Single-Payer Round-Up From the National Nurses Organizing Committee

The National Nurses Organizing Committee will spend 2007 organizing for John Conyers' "Medicare for All" bill, or an alternative single-payer healthcare system.  This kind of national healthcare plan is the only affordable, just way to provide a single standard of high quality care to all people.

We're developing our internal blog; below is today's news on the fight.

LOS ANGELES TIMES-Superstar columnist Patt Morrison notes the problem at the heart of today's broken health-care system: insurance corporations.  America wastes hundreds of billions of dollars a year to subsidize a private insurance industry that does little but create a middleman between patients and care providers, while frittering away care dollars on marketing, profits, and bureaucrats AND denying coverage to customers it doesn't like.  Take it away, Patt:  

Business, which has a firm grip on the legislative joystick, hits the panic button at talk of single-payer healthcare or universal healthcare, and it hauls out its own boogeyman phrases, such as "job-killer" and "drag on the economy."

I'll tell you what's a drag on the economy. Healthcare insurance that's impossibly expensive, or impossible to get. If the United States wants a vital economy of personal enterprise and risk-taking, then it needs to guarantee health coverage, period. Americans are willing to take chances in business and careers, but not with their families' health, or their own.

There's more...

Saving Money in all the Wrong Places

Various states are trying to solve the healthcare crises at what can only be considered the local level. New York is no exception. What follows below is an Op Ed in published in various papers in Northern New York concerning an inept state solution to healthcare expenditure that is being dictated by the insurance industry. The implications are clear at the national level. I would have so much wanted to be in the new majority to participate in bringing healthcare to every single American in my bid in the last congressional election. I only hope that new majority can resist the Insurance and Pharmaceutical industries:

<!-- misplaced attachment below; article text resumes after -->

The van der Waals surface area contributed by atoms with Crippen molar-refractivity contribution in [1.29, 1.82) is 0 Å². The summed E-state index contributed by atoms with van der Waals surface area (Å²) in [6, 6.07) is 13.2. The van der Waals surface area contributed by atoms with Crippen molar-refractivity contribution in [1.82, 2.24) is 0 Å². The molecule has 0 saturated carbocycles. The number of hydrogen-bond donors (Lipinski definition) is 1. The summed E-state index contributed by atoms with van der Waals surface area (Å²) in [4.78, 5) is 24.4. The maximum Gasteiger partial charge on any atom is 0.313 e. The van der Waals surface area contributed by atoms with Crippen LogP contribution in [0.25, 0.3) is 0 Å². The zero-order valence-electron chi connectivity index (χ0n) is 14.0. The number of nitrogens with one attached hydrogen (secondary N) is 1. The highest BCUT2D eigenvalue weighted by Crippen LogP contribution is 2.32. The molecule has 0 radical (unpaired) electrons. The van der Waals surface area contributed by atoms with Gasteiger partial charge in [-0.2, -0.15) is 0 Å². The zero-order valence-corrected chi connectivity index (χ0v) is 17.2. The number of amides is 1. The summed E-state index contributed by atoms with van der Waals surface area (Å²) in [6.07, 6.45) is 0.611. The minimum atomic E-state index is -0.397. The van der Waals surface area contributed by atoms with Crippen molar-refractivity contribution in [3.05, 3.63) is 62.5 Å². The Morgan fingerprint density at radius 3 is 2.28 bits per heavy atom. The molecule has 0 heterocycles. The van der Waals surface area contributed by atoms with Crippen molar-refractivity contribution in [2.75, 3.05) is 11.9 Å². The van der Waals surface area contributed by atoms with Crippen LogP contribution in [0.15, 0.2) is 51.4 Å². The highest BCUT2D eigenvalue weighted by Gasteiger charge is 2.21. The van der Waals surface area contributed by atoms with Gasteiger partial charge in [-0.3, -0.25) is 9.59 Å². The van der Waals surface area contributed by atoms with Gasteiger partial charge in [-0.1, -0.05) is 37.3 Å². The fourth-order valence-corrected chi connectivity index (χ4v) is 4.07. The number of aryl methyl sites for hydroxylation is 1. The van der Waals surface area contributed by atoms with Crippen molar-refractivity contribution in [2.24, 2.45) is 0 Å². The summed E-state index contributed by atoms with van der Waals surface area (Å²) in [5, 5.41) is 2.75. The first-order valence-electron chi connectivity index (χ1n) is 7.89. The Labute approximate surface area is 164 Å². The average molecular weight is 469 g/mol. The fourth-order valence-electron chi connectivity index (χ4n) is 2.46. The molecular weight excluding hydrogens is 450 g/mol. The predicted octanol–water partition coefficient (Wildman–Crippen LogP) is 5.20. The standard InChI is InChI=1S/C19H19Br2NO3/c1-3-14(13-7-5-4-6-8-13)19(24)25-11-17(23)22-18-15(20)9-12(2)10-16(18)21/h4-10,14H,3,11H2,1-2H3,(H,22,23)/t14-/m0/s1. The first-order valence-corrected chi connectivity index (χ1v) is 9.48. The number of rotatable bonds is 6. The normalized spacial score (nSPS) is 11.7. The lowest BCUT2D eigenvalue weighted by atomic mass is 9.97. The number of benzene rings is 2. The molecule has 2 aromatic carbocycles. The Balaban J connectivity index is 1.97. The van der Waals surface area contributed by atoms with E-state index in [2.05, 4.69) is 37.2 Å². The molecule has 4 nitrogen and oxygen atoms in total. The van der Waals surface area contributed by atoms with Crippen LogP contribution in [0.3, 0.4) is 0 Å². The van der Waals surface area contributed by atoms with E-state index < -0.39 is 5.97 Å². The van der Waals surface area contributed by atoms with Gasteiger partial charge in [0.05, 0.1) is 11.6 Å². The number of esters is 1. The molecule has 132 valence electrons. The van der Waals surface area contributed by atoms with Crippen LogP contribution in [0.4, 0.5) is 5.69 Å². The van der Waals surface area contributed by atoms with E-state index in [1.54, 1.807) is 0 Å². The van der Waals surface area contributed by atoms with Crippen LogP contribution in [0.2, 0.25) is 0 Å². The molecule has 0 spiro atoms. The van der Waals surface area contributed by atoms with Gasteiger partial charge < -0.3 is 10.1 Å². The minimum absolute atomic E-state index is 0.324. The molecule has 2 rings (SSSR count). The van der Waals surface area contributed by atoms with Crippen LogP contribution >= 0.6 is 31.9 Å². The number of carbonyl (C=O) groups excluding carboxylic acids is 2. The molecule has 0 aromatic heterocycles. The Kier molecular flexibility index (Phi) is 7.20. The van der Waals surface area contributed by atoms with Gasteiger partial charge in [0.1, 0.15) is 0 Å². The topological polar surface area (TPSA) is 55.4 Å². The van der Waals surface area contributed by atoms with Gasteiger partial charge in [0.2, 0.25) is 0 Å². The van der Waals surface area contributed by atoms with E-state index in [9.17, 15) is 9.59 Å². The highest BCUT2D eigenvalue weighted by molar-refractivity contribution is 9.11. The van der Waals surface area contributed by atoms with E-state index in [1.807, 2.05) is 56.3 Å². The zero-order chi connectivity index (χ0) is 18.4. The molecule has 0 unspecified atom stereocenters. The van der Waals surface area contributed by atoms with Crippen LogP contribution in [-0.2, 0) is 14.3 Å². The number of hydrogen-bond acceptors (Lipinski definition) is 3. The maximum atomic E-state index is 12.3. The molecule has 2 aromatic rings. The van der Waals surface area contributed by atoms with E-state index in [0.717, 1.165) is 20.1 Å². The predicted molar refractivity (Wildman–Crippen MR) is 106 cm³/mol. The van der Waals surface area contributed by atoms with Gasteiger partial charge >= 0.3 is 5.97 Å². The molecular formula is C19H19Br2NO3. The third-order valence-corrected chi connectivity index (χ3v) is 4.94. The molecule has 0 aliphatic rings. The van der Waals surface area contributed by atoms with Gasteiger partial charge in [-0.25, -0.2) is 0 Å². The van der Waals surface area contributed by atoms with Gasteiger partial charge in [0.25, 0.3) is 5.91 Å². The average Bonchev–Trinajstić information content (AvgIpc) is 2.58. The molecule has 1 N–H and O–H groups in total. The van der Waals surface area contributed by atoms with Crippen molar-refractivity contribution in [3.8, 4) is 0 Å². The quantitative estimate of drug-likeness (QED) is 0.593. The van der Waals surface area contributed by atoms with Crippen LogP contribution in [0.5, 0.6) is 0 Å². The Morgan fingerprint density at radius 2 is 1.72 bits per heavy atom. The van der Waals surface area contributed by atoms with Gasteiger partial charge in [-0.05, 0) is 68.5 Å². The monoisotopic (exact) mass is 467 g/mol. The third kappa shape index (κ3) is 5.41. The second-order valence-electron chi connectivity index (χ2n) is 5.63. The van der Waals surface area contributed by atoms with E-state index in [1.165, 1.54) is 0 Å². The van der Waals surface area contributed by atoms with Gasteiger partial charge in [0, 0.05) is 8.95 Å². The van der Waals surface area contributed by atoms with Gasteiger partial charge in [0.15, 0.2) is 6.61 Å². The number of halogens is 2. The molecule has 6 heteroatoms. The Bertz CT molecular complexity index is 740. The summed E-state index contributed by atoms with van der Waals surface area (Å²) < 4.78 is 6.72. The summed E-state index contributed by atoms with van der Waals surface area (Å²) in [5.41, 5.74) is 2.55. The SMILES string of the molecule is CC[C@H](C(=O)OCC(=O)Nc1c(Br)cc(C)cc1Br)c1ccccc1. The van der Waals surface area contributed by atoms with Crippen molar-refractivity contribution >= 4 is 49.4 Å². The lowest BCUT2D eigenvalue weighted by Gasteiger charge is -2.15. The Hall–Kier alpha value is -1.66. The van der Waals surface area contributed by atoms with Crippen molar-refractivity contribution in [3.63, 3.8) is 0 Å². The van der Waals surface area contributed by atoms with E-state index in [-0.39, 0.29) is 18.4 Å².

The "R" word is now out in the open. Healthcare has been rationed on the ability to pay for decades. It is an immoral abomination that has been tolerated for years because it was easy for the vast majority, who had access to healthcare, to look the other way. Now that majority, who found it so easy ignore the problem, is going find out what it is to be denied access to the very healthcare that they take for granted.

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Wyden's Healthcare Plan

I am of the strong opinion that given the direction Bush is heading in that the 2008 election will be a big referendum on the direction of Iraq, especially if McCain is the nominee.  

After that though, the biggest issue will most likely be healthcare.  As costs grow, citizens, businesses and unions are all looking for a solution.  Senator Ron Wyden from Oregon released his today and it is interesting.  While it is not a pure universal public health system as seen in Canada and Europe, it may be a nice compromise between our current setup and the European system.  This has some advantages in that the entire insurance industry would not be hit hard by a change to public health and employers and public costs would go down substancially over the next decade.